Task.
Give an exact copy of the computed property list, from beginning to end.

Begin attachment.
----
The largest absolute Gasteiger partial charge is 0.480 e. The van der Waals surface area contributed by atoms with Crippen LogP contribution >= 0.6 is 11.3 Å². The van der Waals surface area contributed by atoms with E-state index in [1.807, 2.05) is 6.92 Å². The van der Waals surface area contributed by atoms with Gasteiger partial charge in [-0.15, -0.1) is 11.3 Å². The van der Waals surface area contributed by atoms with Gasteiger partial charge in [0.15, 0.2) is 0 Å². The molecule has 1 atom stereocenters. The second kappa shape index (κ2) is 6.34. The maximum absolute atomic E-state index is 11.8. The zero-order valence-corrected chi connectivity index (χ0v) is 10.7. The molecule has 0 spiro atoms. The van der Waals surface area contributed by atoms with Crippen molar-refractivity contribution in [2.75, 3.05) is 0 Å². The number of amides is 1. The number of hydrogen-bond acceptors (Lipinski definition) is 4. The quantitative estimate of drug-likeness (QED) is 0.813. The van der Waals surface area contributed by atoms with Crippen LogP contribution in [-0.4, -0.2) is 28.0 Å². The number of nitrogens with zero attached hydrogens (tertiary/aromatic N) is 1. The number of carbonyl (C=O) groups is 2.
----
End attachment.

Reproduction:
The largest absolute Gasteiger partial charge is 0.480 e. The van der Waals surface area contributed by atoms with Crippen LogP contribution >= 0.6 is 11.3 Å². The van der Waals surface area contributed by atoms with E-state index in [1.807, 2.05) is 6.92 Å². The van der Waals surface area contributed by atoms with Gasteiger partial charge in [-0.15, -0.1) is 11.3 Å². The van der Waals surface area contributed by atoms with Gasteiger partial charge in [0.15, 0.2) is 0 Å². The molecule has 1 atom stereocenters. The second kappa shape index (κ2) is 6.34. The maximum absolute atomic E-state index is 11.8. The zero-order valence-corrected chi connectivity index (χ0v) is 10.7. The molecule has 0 spiro atoms. The van der Waals surface area contributed by atoms with Crippen molar-refractivity contribution in [2.75, 3.05) is 0 Å². The number of amides is 1. The number of hydrogen-bond acceptors (Lipinski definition) is 4. The quantitative estimate of drug-likeness (QED) is 0.813. The van der Waals surface area contributed by atoms with Crippen LogP contribution in [-0.4, -0.2) is 28.0 Å². The number of nitrogens with zero attached hydrogens (tertiary/aromatic N) is 1. The number of carbonyl (C=O) groups is 2.